Travis glanced at Ashe and the dedicated Renfry. "If we have any today, looks as if you and I are elected to get it ready. They've discovered a record which shows the inside of the control board."
"Wellthat's more like it!" Ross climbed the rest of the way into the cabin and stooped to look over Ashe's shoulder at the miniature screen. "I'd say it's closer to the plans for a demon-inspired highway system," he commented judiciously. "And I'll settle for a can of stew."
Renfry and Ashe were pried away and they ate in the absent-minded fashion of men whose complete interest was centered elsewhere. When they had gone, Ross stretched and gazed at Travis.
"Care for a little look-see of our own?" he asked with a casualness which aroused Travis' suspicion.
"In what direction?"
"That funnel place. Rememberthe front hall is packed as if the boys living there had been in a hurry to move out, but had to leave their baggage behind? I'd like to have a good look at the baggage."
"If I remember rightly, there is also a good stout grill over the doorway," Travis reminded him.
"And I have a way to get around that. Come on."
Ross's way of passing the secured door was simple enough. One of the natives flew to a second-story window equipped with a coil of climbing cord from the ship. He confronted a shutter across the window. But prying with his spear point forced the latch on that, and a few moments later the rope dangled down the side of the building in open invitation to climb.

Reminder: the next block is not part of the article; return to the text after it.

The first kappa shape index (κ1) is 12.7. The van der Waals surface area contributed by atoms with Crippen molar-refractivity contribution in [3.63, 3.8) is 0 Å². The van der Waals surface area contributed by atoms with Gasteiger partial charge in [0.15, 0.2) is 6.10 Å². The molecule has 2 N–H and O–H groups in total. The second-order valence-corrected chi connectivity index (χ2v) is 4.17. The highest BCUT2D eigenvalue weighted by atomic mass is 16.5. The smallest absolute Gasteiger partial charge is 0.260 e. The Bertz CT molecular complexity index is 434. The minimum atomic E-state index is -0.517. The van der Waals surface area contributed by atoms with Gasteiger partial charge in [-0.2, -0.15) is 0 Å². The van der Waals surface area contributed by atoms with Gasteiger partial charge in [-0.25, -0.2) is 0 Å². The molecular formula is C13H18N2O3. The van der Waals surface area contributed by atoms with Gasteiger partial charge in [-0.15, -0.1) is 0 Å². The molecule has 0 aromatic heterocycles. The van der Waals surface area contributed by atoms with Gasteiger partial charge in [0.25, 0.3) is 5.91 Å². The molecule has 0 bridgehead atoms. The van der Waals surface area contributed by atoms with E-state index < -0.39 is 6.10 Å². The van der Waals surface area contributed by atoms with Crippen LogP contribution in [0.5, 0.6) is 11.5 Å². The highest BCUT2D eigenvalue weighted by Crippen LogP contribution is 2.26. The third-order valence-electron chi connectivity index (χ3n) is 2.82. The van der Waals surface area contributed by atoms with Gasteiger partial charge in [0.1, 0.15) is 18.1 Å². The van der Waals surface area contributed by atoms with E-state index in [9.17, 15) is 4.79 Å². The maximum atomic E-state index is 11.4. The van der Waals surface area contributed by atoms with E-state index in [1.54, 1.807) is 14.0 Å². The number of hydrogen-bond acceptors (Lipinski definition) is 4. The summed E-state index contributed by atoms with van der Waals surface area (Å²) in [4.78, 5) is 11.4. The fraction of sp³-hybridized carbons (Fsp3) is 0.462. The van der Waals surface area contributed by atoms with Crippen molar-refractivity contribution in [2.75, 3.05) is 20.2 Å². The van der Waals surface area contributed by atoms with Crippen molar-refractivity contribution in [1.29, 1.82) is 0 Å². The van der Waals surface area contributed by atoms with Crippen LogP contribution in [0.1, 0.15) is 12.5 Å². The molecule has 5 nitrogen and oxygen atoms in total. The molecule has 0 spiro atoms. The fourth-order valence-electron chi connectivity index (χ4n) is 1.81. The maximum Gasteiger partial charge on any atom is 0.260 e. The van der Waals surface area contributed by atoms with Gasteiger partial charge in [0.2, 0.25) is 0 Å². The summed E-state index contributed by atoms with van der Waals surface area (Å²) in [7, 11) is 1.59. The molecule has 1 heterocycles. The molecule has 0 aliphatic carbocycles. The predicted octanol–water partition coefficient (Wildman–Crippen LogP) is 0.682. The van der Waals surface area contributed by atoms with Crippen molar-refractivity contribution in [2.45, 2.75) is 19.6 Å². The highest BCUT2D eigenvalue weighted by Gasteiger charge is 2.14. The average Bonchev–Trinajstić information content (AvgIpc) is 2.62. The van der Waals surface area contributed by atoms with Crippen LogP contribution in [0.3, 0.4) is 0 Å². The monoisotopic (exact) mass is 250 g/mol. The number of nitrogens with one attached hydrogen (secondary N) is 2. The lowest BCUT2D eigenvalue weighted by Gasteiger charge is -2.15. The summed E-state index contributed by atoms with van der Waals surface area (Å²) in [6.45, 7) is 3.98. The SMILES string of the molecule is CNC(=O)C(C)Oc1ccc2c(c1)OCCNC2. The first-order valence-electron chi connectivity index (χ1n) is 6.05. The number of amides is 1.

The gallery into which they so forced a way gave many indications it had been hurriedly stripped. Some ragged tatters of flimsy web, which fell to powder at the touch of a finger, still hung on the walls. And there were pieces of oddly shaped furniture shrouded in dust. But the dust on the floor was marked in places by tracks and, seeing those, their native companion fingered his spear. Then, his eyes on the humans holding their attention, he drove it point down into the pattern of that trail with the vigor of one making a determined attack upon an enemy.